Low fodmap diet has been working!! (so far)

Hello all,

A similar post is already on this RLS section but I thought I'd give my two cents in case someone didn't see it.

So I've been following this diet for about two weeks now.


Wow. It's really working wonders so far. In the first week I did not get any relief, and it seemed like things were getting worse. But over the past 4 days there has been a dramatic improvement. I can safely say that I am getting 60-70% relief 24/7. At certain times of the day it feels like 95% relief. Would love to know your experiences if you've tried the diet and if you haven't, maybe a two-week trial is worth a go?

As with all treatments, it won't work for everyone. But I have found that when people on other forums tell me it hasn't worked, I ask them exactly what they've been eating the last few days. Most of the time they are eating packaged food which contains traces of milk solids and soy, so watch out for that.

Anyway, hope to hear more from you all

19 Replies

  • That's really interesting. I have been looking into the low oxalate diet and it seemed to make sense in that oxalates bind to iron and magnesium and stop your body absorbing it.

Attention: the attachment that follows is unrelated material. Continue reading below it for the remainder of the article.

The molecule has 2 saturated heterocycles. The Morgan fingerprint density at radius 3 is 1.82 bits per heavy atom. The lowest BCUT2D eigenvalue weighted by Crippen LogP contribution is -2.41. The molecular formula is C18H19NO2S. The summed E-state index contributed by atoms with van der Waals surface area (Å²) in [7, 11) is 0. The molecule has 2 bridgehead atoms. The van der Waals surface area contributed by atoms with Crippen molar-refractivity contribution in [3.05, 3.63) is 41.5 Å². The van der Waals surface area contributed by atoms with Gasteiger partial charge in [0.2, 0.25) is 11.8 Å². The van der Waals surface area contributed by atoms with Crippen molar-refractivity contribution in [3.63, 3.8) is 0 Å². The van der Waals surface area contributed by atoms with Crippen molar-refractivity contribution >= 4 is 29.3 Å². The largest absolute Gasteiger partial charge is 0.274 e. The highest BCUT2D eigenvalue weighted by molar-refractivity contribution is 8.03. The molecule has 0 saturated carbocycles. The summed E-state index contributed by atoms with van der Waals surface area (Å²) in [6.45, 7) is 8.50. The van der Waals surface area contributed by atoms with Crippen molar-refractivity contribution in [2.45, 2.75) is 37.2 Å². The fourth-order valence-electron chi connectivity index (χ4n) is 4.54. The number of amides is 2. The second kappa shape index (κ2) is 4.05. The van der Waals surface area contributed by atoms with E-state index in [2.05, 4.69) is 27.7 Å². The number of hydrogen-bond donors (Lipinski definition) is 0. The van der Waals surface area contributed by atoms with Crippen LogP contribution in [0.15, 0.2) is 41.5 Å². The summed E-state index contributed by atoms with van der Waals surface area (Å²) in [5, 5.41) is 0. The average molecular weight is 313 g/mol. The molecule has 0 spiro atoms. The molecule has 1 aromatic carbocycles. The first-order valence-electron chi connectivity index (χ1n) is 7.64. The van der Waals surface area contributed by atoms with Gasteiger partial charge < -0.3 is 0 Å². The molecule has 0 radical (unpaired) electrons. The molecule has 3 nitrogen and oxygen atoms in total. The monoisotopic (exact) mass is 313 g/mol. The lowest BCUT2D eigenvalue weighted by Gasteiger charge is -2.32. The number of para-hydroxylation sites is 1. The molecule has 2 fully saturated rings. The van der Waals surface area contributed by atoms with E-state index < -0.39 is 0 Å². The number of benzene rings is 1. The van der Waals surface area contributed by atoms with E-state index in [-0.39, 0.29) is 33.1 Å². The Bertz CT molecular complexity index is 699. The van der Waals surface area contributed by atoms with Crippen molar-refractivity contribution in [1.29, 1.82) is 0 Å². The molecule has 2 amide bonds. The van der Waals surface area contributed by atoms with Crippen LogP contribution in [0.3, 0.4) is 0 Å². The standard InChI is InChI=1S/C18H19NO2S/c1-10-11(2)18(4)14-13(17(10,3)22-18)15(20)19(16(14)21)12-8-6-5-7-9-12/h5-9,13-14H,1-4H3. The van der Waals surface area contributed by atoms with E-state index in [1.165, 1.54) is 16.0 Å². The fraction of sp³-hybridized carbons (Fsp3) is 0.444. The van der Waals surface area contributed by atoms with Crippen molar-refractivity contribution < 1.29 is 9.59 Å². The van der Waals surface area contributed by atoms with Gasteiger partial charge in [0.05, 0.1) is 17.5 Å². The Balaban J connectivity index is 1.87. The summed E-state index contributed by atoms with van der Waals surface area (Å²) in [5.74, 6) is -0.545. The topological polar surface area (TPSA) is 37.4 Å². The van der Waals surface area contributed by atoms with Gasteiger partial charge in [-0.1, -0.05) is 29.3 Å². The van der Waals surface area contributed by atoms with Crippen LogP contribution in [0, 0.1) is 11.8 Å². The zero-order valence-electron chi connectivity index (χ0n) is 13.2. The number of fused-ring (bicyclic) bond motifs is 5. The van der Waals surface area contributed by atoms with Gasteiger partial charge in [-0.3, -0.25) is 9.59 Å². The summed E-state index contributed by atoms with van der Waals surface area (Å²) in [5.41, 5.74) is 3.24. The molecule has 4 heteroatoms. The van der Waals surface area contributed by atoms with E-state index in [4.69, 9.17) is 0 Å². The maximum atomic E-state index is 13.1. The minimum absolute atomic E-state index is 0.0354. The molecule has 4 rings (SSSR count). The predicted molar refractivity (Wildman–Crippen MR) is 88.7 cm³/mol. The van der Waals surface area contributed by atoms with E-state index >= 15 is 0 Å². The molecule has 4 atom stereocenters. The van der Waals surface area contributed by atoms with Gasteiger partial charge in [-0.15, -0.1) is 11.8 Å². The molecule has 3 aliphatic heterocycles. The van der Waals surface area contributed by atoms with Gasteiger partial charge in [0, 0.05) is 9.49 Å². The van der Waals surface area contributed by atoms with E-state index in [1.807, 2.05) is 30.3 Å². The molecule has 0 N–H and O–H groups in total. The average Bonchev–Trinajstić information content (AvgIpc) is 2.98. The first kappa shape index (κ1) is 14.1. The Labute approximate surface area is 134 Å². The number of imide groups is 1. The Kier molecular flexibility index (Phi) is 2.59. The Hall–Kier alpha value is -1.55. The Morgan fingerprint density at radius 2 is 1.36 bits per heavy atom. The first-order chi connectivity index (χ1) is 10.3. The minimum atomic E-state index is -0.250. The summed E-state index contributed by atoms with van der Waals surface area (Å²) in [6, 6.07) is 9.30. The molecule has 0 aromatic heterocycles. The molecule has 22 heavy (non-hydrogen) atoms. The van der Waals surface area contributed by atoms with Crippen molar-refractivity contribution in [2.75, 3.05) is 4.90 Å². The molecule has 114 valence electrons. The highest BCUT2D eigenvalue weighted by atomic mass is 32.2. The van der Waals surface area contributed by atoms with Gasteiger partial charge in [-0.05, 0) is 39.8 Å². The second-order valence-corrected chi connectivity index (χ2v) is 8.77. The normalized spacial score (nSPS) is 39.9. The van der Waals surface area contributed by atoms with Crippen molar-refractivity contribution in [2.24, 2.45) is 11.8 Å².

I have also just checked out the Fodmap diet and some of the foods it says are the worst for oxalates are the best in Fodmap and vice versa. I might have to try both diets.

  • I found exactly the same. The lists to avoid on a low fodmaps diet are the ones you need to eat on oxalates so impossible to follow both at the same time. I don't eat any processed food- I make everything from fresh ingredients.

    I have been following low fodmaps for weeks now and it hasn't made any difference. I suspect that it will only help in mild/moderate cases or where the RLS is secondary. As my RLS is caused by scarring/lesions in my spinal cord I don't think diet will help but it's definitely worth a try for others.


  • I have seen your posts on this forum before. I can only assume you have had rls longer than me, which means it is probably worse. All I can say is keep it up and go for the full three months. If you get absolutely no results after then, you will know it hasn't worked. Also you really have to research what you are eating and take no risks. You probably already do that so I'm just stating the obvious.

  • I will keep it up as I have nothing to lose and everything to gain and , like a lot of people on here, I am desperate to get some relief.



  • I know exactly how you feel. If you can, I recommend just trying cannabis. You may not know the right people to be able to access it, but if you can somehow, go for it.

  • Like you, I have tried cannabis but suffered terrible panic attacks. I think it was you who recommended growing my own and to ensure THC was around 10-15%. I can just see the headlines in my local paper- " middle aged woman guilty of running cannabis factory in suburbs"